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I had some spare time, so I created a little game. I've called it security roulette. The object is to find as many web application security flaws as you can in a given number of websites in a limited timeframe.The number of websites is determined by google and the time limit is self imposed or agreed to if you are challenging someone.

I wrote a quick mashup to help you play. The scorecard could probably use some tweaking. My suggested house rule is "no browser plugins or third party applications allowed".

Security roulette

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Security roulette is a simple game I have made up, the instructions are provided once you start. Use the form below to get started.

Game hacking - Number theory

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For my second wintereenmas article I look at game hacking through number theory. This is a huge subject, even without hacking, but I focused on two of the most common techniques that I have been able put to extensive use. You can read the full article here.


Game hacking - Number theory

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In most games there is a fair amount of mathematics involved. It may not always seem that way, but the numbers are there, you just have to find them. Now you don't have to be a mathematics expert to take advantage of numbers theory to cheat or win at games. Quite often you only need a single advantage to take you to the winning side. Although some of this will be applicable to board games, or MMORPS I am basing this article around browser based games. To illustrate I will use a fictional rpg game where I play an angry axe wielding barbarian. Lets call it browsercraft...

Negative numbers


Using negative numbers is the easiest way to gain an advantage in a game. It is based on the idea that subtracting a negative number from the product will add the subtraction to the product. Case in point: 2 - -2 = 4. The easiest way to abuse this in a game is to use a buy/sell screen. Most games have a buy/sell feature, although not all are susceptible to negative numbers.

In my fictional game I started out as you do in most games with little money or equipment. My 100 starting coins could only buy me a single healing potion. How boring is that? Luckily the game developers aren't familiar with negative numbers so the first thing I did was buy -1000 potions at 100 coins each. BAM! now I have 100100 coins (100 -(-1000*100)). Enough to buy all the top gear right off the bat.

Decimal points


The abuse of decimals is based around the fact that most games deal in complete numbers (integers) and most calculations performed result in decimal numbers (floating point). Sometimes you will be able to combine multiple decimals to tip the total over, other times you can use decimals to reap the rewards from the magic space between integers. I will give you a simple example:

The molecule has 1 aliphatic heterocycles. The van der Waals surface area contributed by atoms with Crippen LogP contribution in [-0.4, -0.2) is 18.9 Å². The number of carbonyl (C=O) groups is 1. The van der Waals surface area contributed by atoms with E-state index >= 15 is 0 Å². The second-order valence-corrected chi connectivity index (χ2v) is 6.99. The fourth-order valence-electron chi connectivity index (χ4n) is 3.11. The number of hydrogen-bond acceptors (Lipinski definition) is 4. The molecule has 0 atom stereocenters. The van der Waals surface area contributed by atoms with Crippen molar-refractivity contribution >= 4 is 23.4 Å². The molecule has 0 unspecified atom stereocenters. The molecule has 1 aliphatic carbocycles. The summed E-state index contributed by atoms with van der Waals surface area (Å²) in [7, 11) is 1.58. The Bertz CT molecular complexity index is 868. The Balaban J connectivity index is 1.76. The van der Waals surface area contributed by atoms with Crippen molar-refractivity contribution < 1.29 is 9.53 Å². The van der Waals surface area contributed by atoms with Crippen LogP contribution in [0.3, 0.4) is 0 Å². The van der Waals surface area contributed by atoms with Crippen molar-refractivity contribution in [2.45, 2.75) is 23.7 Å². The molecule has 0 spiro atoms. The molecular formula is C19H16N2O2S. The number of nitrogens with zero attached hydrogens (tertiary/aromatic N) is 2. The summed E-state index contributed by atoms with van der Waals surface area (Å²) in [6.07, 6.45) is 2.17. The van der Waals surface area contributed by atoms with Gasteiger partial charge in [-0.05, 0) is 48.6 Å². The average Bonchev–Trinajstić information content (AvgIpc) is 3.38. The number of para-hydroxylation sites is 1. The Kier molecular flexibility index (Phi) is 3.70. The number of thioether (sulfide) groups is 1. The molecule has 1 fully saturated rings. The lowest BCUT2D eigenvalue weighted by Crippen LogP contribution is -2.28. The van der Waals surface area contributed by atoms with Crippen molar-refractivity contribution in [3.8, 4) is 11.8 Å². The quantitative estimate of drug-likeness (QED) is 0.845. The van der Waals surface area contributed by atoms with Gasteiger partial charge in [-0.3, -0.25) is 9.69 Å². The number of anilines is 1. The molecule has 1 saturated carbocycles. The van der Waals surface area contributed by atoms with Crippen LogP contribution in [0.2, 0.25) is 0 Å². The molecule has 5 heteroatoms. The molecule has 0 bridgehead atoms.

Cash exchange
In "browsercraft" you can exchange gems for coins. However as you can only possess whole gems the calculation turns your number of gems sold into an integer (discarding decimal points) whilst the gems to coins conversion does not. So after an adventure my barbarian has 5 gems in his possession, each gem can be exchanged for 100 coins each. However, my barbarian will be using decimal points to extract more than the 500 coins it would normally exchange for. When asked how many gems to exchange I enter 0.9 as the amount of gems to exchange. This converts to 0.9 * 100 = 90 coins while subtracting 0 gems from my inventory (the .9 is discarded). Free cash!

There are also several other number techniques that are valuable when playing games. With or without being cheats. If there is enough interest I will write a follow up post where I cover techniques such as:
  • Overflows
  • Underruns
  • Reverse engineering formulas
  • Optimal paths

For my first wintereenmas based post I have decided to share a farmville cheat. It takes advantage of a timing overlap when visiting a neighbours farm. After you click to visit a neighbours farm, but before the help a friend window appears click to visit the same neighbour again. Again, before the help a friend window appears click to visit the neighbours farm. Keep visiting the neighbour before the window appears. It will load overlapping help a friend windows which you can then repeatedly click for endless, instant amounts of 5xp and 20 gold. Granted the gold isn't that much, but the xp quickly adds up.

How the cheat works should be made quite clear in this video I recorded on a new account (you have to complete the tutorial for this to work);

The cheat no longer works as displayed in the video. If you log back into the account you will be level 0. Publishing the links for leveling may let the neighbours of the cheating farmer get the leveling bonus. Gifting may also work. I haven't bothered testing. You can keep going indefinitely, I just stopped because I hit a lag spike.